“Let me be as clear as I can be. I intend to end this war. My first day in office I will bring the Joint Chiefs of Staff in, and I will give them a new mission, and that is to end this war — responsibly, deliberately, but decisively. And I have seen no information that contradicts the notion that we can bring our troops out safely at a pace of one to two brigades a month, and again, that pace translates into having our combat troops out in 16 months’ time.”
    So who got the headline right?
    Meanwhile the Naz…er GOP Swift Boaters are back just in time for the General Election with a new 527 and plenty of big bucks:
    As far as how things are going in Iraq; we’ll see, but the GAO claims the exact opposite:,8599,1817699,00.html


  5. kotzabasis says:

    As I had predicted 18 months ago the new strategy of the Surge would make 2007 the annus mirabilis for President Bush. If it’s true that the Iraq government has “satisfactorily met” 15 out of the 18 benchmarks set up by Congress then Iraq seems to be taking the first strong strides toward democracy. And it will be ironic after the buckets of bile the liberal intelligentsia emptied upon the heads of the neocons, history will be placing the crown of victory on their heads.


  6. David says:

    First, read the text of the speech Obama delivered regarding his take on faith-based initiatives. Second, while I don’t like the telecoms getting a free ride, they were under pressure from POTUS, and were being told they had to do it if they wanted to help prevent another terrorist attack. Obama’s statement was logical regarding FISA. And third, while I think we should never have invaded Iraq, and that the sooner we leave, the better for the Iraqis and for our own troops, Obama is speaking realistically about the fact that you cannot simply remove the troops tomorrow. Obama will not be taken seriously as a presidential candidate if he does not offer a logical, rational, doable strategy. This is one time purpose matters very much, and we will have to wait and see what his actual purposes as president are. But he has set the principles that guide his thinking, as has John “Bomb, bomb, bomb, bomb, bomb Iran” McCain, who also favors continued occupation of Iraq forever, so long as American troops aren’t being killed. Pretty narrow perspective, and one written by the petrogiants.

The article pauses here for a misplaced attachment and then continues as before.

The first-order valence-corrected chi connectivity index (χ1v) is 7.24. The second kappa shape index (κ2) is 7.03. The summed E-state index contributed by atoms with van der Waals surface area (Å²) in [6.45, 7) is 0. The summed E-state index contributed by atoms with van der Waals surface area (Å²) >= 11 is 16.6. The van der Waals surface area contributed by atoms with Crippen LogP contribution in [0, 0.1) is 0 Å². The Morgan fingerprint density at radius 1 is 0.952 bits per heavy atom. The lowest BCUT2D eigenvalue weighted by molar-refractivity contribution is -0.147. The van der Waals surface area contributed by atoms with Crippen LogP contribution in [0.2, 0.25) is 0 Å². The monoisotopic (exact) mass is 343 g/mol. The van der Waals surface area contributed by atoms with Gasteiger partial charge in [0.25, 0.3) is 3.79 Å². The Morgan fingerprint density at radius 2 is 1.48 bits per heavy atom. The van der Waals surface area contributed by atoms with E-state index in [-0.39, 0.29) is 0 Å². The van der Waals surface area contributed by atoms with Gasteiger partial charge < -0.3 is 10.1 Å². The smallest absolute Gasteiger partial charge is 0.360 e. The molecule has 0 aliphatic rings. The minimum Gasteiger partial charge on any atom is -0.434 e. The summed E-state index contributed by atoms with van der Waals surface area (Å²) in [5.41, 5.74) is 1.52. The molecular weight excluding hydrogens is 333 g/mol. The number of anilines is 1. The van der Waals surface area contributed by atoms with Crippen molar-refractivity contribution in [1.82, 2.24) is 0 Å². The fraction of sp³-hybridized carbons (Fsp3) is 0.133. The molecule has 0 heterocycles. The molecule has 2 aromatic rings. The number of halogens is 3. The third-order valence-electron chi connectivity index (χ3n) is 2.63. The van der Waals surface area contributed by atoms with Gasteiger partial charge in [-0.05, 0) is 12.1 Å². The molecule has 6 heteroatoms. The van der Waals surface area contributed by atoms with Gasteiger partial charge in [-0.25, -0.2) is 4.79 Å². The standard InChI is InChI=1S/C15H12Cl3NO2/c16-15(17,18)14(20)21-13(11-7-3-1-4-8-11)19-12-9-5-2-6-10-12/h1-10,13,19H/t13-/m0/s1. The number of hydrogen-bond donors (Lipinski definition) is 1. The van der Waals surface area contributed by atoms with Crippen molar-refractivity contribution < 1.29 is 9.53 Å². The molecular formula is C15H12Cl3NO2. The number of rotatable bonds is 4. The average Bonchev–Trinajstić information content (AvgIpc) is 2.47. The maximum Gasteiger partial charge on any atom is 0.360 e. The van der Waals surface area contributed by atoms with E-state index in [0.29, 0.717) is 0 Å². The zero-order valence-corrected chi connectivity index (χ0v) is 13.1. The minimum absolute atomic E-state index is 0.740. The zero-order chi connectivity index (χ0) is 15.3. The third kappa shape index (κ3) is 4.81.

Flip-flop, my ass. The flip-flopper, if that is an issue, is John McCain 2000 v. John McCain 2008. They are hardly recognizable as the same person, at least the personas we have been allowed to see.
    Oh, and Obama’s definition of a stable Iraq will also be key. But unlike McCain, who has all the answers, as does Bush, Obama, like our better presidents, is constantly trying to discover what the best course of action is. And he’s doing it using smart, knowledgeable advisors, plus his own knowledge base, intelligence, and reasoning skills. I see him as akin to FDR in his principles, his notion of leadership, and his desire to call on the best minds from the gamut, not just those who see the world exactly as he does. Remember, this was Cheney/Bush’s greatest failing, and the consequences are dire, and will be exponentially more so if Bush, at Cheney’s urging, attacks Iran.


  7. WigWag says:

    Barack Obama’s biggest flip flop yet. Now he says pulling out of Iraq in 16 months? Maybe not so much.
    First he flip flops on campaingn expenditure reform; then he flip flops on FISA; then he endorse and promises to expand the Bush faith based initiative and now he reconsiders leaving Iraq. This proves it. It is not unreasonable to assume that McCain will get us out of Iraq faster thaan Obama. Exactly how much evidence do you Obama supporters need? The man you have supported in a liar. Yes, a bigger liar than Clinton and a bigger liar than McCain. Clinton and McCain lie like all politicians do, Obama takes lying to a new level. Why can he get away with it? Could it be that too many of his supporters are merely acolytes?
    For his next flip flop he’ll need something really, really big. My guess is that he will announce that he favors partially privatizing social security. I can’t wait to hear how Obama apologists explain this one away. That is, if they have the guts to try. This from today’s NY Times:
    July 3, 2008, 2:28 pm
    Obama Might ‘Refine’ Iraq Timeline
    By Jeff Zeleny
    FARGO, N.D. – Senator Barack Obama said Thursday the United States cannot sustain a long-term military presence in Iraq, but added that he would be open to “refine my policies” about a timeline for withdrawing troops after meeting with American military commanders during a trip to Iraq later this month.